A fuller understanding of the method and the apparatus by which the objects of this invention are achieved will be gained by reference to the drawings and the following detailed description thereof.
In said drawings,
FIG. 1 is a perspective view of the mortar distribution system of this invention.
FIG. 2 is a plan view of the distribution system of FIG. 1.
In FIG. 1, the distributor belt 10 is an endless conveyor belt driven by conventional drive means, not shown, and is mounted above and transversely to the forming table 11. A carrier sheet 12 and a reinforcing fiber scrim 13, each of continuous, indefinite length, are towed along the surface of the table 11 by the conveyor belt 14. The side rails 15 rest on the table 11 at each side of the sheet 12 and a screed 16 straddles the sheet 12 at a desired height. Mortar is deposited at the head of the belt 10 from a continuous mixer 17 and is spread and leveled by the spreader 18 which is mounted on legs. Shuttle plows 19, 20 and 21 are attached by the struts 22a, 22b, and 22c to the stringer 23, which, in turn, is connected to the support 24 which is suspended within a box-beam 25 mounted on the posts 26. Two opposing ends 27 and 28 of the chain 29 are attached to the support 24 and the chain 29 is looped around the idler sprocket 30 and the drive sprocket 31.
In FIG. 2, a magnetic reversing clutch 32 is connected to the drive sprocket 31 by the shaft 33 and to the motor 34 by the shaft 35. Mounted at each end of the stringer 23 are the arms 36 and 37 which alternately trip the limit switches 38 and 39, respectively, in sequence to the alternating contact of the stringer 23 with the inertia reversing springs 40 and 41. The wires 42 and 43 connect the switches 38 and 39, respectively, to the reversing clutch 32.
Having observed the details of the apparatus and the system of which it is a part, attention is now given to the details of the method of this invention.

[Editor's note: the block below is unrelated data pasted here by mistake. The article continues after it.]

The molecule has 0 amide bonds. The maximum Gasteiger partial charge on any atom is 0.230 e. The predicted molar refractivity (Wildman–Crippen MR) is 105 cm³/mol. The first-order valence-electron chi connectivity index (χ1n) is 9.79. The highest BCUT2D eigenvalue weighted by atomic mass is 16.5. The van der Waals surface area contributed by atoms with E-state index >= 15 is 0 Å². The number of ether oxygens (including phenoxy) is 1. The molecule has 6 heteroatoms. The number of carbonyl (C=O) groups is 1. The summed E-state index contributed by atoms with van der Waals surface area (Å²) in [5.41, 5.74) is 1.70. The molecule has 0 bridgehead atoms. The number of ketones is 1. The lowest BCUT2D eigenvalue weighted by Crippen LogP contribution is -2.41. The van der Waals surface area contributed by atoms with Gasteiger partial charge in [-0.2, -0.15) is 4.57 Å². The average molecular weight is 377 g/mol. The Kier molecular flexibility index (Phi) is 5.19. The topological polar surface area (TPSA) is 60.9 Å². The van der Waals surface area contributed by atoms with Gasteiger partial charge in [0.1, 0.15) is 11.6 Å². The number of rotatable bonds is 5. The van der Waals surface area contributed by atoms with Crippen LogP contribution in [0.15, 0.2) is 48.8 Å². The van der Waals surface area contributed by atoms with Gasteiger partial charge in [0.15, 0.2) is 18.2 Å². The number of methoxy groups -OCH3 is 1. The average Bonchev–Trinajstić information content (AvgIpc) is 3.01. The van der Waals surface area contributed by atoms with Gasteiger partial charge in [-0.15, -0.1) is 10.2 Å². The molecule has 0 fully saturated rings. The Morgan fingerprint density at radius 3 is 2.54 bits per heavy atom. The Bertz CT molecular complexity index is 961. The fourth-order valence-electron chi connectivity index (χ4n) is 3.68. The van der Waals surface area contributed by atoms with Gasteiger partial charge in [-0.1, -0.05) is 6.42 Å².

Continuous strips of the carrier sheet 12 and the scrim 13 are fed onto the conveyor belt 14, weighted down, and towed by the belt 14 under the distributor belt 10. The distributor belt 10 and the shuttle plows 19, 20 and 21 are set in motion and mortar is discharged directly onto the belt 10 by the continuous mixer 17. The belt 10 carries the mortar toward the plows at a velocity, relative to the speed and frequency of oscillation of the plows, such that there is a constant head of mortar confronting the faces of the plows. Each plow sweeps a path through the advancing mortar and deflects the mortar onto the sheet 12 and the scrim 13 as they pass under the belt 10. When the stringer 23 contacts the spring 40, energy is stored momentarily in the compressed spring before it is released to urge the mass of the plow assembly in the opposite direction. This absorption of momentum minimizes the workload on the reversing clutch 32 when it is actuated promptly thereafter by the limit switch 38 as it is contacted by the arm 36. The direction of travel of the plows is smoothly reversed. Continuous streams of mortar are laid over the breadth of the sheet 12 as the direction is reversed again when the stringer 23 and the arm 37 strike the spring 41 and the limit switch 39, respectively, and the cycle is repeated indefinitely. The layer of mortar thus distributed over the sheet 12 and the scrim 13 is a coherent mass whose surface is slightly undulatory in the machine direction but whose ridges and valleys are substantially uniform in thickness as they progress laterally across the sheet 12 and the scrim 13. As the mass of mortar is carried under the screed 16, the ridges are melded into the succeeding valleys and a flat, broad ribbon of mortar is carried downstream to the cutting knife and curing rooms.